Watch Live: The Washington Ideas Forum 2014

Recovery 2020! We're Barely on Pace to Close the Jobs Gap This Decade

The labor market is in full-blown recovery mode right now, with the economy adding more than 200,000 net new workers each month for the past three months. At this rate, we'll close the jobs gap in roughly ... eight years.

Eight years!?

Yep, that is the conclusion from Michael Greenstone and Adam Looney at the Hamilton Project. Today the country faces a 11 million-person jobs gap. This "jobs gap" represents the number of jobs that the U.S. economy needs to return to pre-recession employment rates while also (this part is key!) absorbing everybody joining the labor force.

It's not just enough to make jobs for everybody seeking work this year. We also have to account for the millions of people joining the workforce over the next decade. Filling the jobs gap is like filling a bucket that gets deeper every minute. How much deeper? Greenstone and Looney balance an influx of immigrant workers against the retirement of the baby boomers and conclude that labor force is likely to expand at a slowing pace. Before the Great Recession, it was growing at about 130,000 people per month. In the next few years, it will slow to 90,000 a month, they project.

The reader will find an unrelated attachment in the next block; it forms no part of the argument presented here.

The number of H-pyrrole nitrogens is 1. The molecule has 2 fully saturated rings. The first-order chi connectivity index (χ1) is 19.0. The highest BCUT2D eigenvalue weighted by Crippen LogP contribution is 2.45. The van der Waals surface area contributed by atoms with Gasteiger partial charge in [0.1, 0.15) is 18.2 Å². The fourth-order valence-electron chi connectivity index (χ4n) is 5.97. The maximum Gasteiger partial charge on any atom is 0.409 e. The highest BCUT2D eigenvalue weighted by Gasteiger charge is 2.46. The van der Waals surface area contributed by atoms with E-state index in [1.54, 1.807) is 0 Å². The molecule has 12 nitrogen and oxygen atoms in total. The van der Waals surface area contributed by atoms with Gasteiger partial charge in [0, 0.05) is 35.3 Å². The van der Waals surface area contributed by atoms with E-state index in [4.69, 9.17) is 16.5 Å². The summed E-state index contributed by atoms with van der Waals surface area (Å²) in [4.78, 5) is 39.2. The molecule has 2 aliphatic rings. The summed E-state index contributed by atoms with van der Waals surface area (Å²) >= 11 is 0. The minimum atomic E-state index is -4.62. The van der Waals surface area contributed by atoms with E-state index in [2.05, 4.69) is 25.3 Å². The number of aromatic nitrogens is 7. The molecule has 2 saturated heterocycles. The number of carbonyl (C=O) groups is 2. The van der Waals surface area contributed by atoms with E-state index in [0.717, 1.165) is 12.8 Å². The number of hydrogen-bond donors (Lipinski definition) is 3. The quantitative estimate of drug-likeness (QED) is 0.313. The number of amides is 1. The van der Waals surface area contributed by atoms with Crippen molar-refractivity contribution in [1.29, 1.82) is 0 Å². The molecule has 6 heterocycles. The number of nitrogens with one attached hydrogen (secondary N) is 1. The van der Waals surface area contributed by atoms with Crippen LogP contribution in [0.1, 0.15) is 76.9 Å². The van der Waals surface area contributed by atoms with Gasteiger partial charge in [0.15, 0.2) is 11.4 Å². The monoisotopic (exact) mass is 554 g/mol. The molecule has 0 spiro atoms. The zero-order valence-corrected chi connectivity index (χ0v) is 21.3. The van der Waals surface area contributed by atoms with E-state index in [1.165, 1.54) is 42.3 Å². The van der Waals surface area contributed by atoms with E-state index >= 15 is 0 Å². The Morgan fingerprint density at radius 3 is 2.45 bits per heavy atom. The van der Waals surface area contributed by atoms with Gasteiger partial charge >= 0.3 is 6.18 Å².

Our current rate of 240,000 new jobs-per-month is better than the best year in the 2000s. But it's still not fast enough to get us to full employment even by the end of the next presidential term.

Presented by

Derek Thompson is a senior editor at The Atlantic, where he writes about economics, labor markets, and the entertainment business.

Maine's Underground Street Art

"Graffiti is the farthest thing from anarchy. It's very organized."

Join the Discussion

After you comment, click Post. If you’re not already logged in you will be asked to log in or register.

blog comments powered by Disqus

Video

Maine's Underground Street Art

"Graffiti is the farthest thing from anarchy."

Video

The Joy of Running in a Beautiful Place

A love letter to California's Marin Headlands

Video

'I Didn't Even Know What I Was Going Through'

A 17-year-old describes his struggles with depression.

Video

Google Street View, Transformed Into a Tiny Planet

A 360-degree tour of our world, made entirely from Google's panoramas

Video

The Farmer Who Won't Quit

A filmmaker returns to his hometown to profile the patriarch of a family farm

Video

Riding Unicycles in a Cave

"If you fall down and break your leg, there's no way out."

Video

Carrot: A Pitch-Perfect Satire of Tech

"It's not just a vegetable. It's what a vegetable should be."

More in Business

Just In